In a reverse for the industry, a federal study commission on gambling has been created despite the opposition of the gaming industry and gambling had failed to gain approval in new states. During 1994, the industry suffered some losses in important elections in Florida and Missouri.

However, the 1996 elections changed that view.18 The industry recorded the following major victories:

Some observers have drawn different conclusions from the election as there were also losses for gambling interests.19 Nevertheless, there has never been such victories for gaming interests in state-wide contested elections. The vote was even more dramatic when one considered the criminal convictions resulting from Louisiana's gambling scandals. (Discussed in more detail in the Politics and Gambling section of the report.)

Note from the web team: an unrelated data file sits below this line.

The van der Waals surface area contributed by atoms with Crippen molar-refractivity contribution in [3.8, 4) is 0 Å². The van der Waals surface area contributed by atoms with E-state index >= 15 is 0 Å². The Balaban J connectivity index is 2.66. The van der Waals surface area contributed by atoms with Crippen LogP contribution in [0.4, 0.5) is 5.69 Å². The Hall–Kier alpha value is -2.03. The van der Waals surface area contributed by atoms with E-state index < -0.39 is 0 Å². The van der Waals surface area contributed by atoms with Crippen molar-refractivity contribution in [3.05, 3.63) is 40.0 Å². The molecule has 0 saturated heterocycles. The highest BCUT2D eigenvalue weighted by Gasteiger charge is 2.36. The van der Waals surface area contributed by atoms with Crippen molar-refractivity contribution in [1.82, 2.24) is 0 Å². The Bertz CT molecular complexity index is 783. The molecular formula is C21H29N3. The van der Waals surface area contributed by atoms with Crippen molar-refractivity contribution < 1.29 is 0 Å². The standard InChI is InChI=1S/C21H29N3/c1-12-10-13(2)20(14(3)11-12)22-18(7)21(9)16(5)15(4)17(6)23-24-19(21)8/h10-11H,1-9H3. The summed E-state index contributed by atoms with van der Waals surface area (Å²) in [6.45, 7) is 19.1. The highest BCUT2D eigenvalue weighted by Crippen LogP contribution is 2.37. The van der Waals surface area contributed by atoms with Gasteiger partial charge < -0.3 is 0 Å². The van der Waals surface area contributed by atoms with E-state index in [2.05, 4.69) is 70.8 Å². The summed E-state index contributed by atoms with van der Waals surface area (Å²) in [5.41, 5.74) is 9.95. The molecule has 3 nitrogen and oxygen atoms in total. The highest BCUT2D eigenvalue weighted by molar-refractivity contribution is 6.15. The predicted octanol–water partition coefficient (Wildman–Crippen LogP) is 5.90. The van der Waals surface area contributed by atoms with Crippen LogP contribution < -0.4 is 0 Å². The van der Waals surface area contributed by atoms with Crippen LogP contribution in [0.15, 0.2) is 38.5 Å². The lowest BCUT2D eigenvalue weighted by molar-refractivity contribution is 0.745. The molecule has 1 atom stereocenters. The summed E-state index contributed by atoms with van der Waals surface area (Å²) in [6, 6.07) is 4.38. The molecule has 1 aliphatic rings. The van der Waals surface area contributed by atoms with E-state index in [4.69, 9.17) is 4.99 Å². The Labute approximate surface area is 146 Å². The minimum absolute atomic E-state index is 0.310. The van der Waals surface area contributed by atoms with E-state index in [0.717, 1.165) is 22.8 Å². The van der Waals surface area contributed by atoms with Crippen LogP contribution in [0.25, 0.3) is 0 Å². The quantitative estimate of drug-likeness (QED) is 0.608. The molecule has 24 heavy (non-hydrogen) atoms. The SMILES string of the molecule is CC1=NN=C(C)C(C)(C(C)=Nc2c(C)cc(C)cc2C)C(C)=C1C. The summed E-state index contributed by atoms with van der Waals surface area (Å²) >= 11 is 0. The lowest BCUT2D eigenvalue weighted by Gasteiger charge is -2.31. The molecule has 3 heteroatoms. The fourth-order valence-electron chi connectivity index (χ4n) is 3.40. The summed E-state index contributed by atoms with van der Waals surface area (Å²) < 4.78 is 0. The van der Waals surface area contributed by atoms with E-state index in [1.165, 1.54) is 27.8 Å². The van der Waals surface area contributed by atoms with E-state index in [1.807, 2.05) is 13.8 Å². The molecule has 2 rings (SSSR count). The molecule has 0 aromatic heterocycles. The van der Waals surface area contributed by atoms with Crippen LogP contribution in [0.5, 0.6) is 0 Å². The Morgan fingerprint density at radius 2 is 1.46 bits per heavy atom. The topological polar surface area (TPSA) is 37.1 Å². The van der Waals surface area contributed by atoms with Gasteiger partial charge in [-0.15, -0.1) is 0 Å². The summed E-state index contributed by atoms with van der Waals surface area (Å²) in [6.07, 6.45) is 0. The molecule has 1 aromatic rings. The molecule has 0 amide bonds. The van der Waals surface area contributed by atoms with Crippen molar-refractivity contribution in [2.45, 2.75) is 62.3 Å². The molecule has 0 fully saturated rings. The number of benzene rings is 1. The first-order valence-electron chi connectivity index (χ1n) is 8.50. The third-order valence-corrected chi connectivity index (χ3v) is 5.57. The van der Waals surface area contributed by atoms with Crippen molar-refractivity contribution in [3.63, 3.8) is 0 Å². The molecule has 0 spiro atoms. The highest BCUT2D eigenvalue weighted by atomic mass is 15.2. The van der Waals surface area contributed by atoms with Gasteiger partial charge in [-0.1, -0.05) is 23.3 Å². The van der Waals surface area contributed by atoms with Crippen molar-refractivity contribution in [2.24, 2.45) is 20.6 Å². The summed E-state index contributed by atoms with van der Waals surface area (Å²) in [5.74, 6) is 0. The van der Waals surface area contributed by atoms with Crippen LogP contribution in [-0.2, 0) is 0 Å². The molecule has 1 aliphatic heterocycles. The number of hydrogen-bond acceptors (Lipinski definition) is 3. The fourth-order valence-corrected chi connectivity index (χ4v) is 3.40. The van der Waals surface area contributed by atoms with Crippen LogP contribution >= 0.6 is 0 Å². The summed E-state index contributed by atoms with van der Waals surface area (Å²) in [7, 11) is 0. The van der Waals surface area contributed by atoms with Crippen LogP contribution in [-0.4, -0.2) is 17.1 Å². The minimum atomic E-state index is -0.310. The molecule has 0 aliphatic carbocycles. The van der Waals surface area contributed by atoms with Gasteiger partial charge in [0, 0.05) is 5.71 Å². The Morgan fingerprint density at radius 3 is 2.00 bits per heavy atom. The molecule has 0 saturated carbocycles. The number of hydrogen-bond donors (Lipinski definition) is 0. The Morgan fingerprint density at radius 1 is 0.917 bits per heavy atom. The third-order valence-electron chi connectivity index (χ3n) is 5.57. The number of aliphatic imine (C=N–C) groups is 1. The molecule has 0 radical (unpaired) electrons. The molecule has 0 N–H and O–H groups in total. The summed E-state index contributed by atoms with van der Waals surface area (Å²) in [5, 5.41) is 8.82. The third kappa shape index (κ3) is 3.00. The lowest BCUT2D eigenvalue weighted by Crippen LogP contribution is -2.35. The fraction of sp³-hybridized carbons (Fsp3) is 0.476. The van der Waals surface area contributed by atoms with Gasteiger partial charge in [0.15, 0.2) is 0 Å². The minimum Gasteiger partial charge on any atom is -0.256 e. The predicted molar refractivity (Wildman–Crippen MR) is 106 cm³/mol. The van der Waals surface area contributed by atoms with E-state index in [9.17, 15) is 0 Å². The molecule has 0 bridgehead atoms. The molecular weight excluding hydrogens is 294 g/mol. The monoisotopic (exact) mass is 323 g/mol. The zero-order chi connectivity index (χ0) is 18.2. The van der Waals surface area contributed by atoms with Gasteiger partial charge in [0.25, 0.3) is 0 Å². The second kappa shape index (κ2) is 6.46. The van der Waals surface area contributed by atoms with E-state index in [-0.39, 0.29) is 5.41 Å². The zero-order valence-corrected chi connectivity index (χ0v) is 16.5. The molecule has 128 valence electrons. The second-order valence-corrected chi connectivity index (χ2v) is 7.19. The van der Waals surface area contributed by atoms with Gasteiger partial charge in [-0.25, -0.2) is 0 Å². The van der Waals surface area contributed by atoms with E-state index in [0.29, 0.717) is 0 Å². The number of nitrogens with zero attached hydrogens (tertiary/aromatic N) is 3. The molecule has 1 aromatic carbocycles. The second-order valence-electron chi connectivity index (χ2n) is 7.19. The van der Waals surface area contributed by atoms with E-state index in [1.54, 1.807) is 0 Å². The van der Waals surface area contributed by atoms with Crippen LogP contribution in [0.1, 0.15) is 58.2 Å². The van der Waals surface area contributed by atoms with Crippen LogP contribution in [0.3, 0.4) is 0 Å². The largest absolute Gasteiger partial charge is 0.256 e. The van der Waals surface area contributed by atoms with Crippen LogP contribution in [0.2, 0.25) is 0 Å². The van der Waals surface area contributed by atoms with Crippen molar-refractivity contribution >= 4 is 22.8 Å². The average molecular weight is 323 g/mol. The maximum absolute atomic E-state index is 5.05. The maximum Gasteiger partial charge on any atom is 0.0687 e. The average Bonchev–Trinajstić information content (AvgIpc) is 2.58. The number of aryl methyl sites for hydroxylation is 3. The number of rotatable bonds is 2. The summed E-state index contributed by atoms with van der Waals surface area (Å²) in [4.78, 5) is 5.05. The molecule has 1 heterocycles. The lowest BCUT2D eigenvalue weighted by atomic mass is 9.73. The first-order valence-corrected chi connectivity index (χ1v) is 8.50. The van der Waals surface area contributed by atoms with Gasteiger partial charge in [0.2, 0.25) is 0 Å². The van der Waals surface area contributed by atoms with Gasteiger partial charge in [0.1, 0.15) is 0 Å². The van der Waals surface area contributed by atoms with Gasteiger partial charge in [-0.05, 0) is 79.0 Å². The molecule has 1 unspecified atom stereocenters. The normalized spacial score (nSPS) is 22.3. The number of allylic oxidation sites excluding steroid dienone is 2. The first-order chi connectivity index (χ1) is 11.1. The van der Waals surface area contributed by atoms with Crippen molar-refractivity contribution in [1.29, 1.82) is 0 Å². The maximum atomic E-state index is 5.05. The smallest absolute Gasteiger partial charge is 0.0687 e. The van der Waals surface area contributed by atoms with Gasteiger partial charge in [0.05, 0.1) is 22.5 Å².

The Internet may be the source for the largest growth in gambling. The World Wide Web has three hundred gambling-related sites, some of which have set up operations offshore. The Attorney General of Minnesota has filed a suit against a service that plans to offer sports bookmaking.